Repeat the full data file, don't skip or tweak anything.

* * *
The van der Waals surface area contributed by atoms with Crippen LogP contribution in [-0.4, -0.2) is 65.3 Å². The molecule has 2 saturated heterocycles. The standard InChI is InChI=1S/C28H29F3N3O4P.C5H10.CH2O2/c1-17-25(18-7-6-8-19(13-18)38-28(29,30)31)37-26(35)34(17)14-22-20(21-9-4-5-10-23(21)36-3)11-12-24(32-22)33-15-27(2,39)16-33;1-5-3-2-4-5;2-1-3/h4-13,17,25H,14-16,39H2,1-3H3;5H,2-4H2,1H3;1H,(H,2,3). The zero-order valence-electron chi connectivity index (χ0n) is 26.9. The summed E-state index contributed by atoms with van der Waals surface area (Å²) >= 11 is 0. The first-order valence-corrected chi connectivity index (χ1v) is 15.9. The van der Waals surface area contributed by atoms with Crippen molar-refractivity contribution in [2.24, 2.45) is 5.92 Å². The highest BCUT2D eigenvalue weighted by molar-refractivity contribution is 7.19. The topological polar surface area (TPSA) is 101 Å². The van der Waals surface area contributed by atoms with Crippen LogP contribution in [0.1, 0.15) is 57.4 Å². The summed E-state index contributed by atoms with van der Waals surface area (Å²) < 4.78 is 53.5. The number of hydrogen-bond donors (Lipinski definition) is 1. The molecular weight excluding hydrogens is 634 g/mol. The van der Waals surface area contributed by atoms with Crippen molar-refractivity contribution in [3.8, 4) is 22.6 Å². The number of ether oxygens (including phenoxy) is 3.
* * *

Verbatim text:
The van der Waals surface area contributed by atoms with Crippen LogP contribution in [-0.4, -0.2) is 65.3 Å². The molecule has 2 saturated heterocycles. The standard InChI is InChI=1S/C28H29F3N3O4P.C5H10.CH2O2/c1-17-25(18-7-6-8-19(13-18)38-28(29,30)31)37-26(35)34(17)14-22-20(21-9-4-5-10-23(21)36-3)11-12-24(32-22)33-15-27(2,39)16-33;1-5-3-2-4-5;2-1-3/h4-13,17,25H,14-16,39H2,1-3H3;5H,2-4H2,1H3;1H,(H,2,3). The zero-order valence-electron chi connectivity index (χ0n) is 26.9. The summed E-state index contributed by atoms with van der Waals surface area (Å²) >= 11 is 0. The first-order valence-corrected chi connectivity index (χ1v) is 15.9. The van der Waals surface area contributed by atoms with Crippen molar-refractivity contribution in [2.24, 2.45) is 5.92 Å². The highest BCUT2D eigenvalue weighted by molar-refractivity contribution is 7.19. The topological polar surface area (TPSA) is 101 Å². The van der Waals surface area contributed by atoms with Crippen LogP contribution in [0.1, 0.15) is 57.4 Å². The summed E-state index contributed by atoms with van der Waals surface area (Å²) < 4.78 is 53.5. The number of hydrogen-bond donors (Lipinski definition) is 1. The molecular weight excluding hydrogens is 634 g/mol. The van der Waals surface area contributed by atoms with Crippen molar-refractivity contribution in [3.8, 4) is 22.6 Å². The number of ether oxygens (including phenoxy) is 3.